Russia: a belligerent bear with its claws in Ukraine?
Six months ago the IMF predicted that the oil price – then at roughly $100 per barrel – would rise thanks to unrest in Iraq and the crisis in Ukraine. Iraq is still being torn to shreds, Ukraine’s east is still being dismembered but the oil price has imploded by a staggering 40 per cent to just over $60.
This has happened because of over-production around the world, America’s increasing reliance on its domestic fuel sources and declining demand in China, where the economy is sputtering. Whatever the reasons this amounts to an oil shock and its consequences are still being played out.
For drivers of large cars in the UK or USA it has obviously been good news because they can drive longer for less. Americans, as they head on their annual holiday treks cross country to see relatives, will be relieved. But unless the extra cash is going to be spent by consumers on other things, the usual boost from low oil will remain conspicuous by its absence.
The niggling global unease may keep consumer exuberance in check and Christmas spending low. Let’s see. Then there are the losers: oil producers like Venezuela, already a basket case, will become poleaxed. Nigeria, Africa’s largest oil producer, will head into harm’s way and Saudi Arabia, which gets 90 per cent of its income from crude, will end up building fewer mega-mosques and shopping malls for a year or so.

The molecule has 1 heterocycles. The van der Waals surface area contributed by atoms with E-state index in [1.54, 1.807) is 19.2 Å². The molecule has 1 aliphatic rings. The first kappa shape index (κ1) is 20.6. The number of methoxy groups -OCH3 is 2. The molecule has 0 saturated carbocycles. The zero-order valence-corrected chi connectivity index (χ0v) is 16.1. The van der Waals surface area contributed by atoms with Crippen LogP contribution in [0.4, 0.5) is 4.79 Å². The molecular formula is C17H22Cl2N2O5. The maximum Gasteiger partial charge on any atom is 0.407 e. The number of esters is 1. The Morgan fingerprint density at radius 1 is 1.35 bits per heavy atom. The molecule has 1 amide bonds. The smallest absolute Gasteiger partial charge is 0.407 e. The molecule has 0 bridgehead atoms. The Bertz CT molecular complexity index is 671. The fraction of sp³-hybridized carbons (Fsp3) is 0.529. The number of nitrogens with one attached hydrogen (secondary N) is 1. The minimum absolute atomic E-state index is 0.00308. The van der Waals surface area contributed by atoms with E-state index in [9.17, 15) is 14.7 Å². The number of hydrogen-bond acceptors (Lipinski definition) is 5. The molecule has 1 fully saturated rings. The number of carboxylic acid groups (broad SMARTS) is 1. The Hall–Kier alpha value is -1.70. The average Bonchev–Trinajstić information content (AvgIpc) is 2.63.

But the biggest loser by far is Russia. Moscow has failed to plough its mineral wealth into investment in other parts of the economy and the reform necessary to attract foreign capital. Now Putin’s economy has been hit by a double whammy: the collapse of the oil price and western sanctions over Ukraine.
The rouble has fallen in line with oil. It has lost almost half its value to the dollar despite the fact that interest rates were hiked to 17 per cent yesterday. The Russian central bank is talking openly about a disaster. So far there has not been a run on the banks, as there was in 1998 when Russia defaulted on its debt.
Perhaps ordinary Russians realise the suicidal potential of a mass exodus of deposits. Don’t be surprised though if the Russian government imposes capital controls in the near future. Vladimir Putin is still riding high in the polls as the president who has defied the interfering west and resurrected Russia’s glory. But for how much longer?
If the economy tanks further the populist love affair with Putin may turn to revenge. The big fear is that the fallout will move from economics to politics and that Russia will start 2015 as a wounded and belligerent bear with its claws in Ukraine, nukes in its pocket and a bruised nationalist ego. That would be the more serious oil shock.
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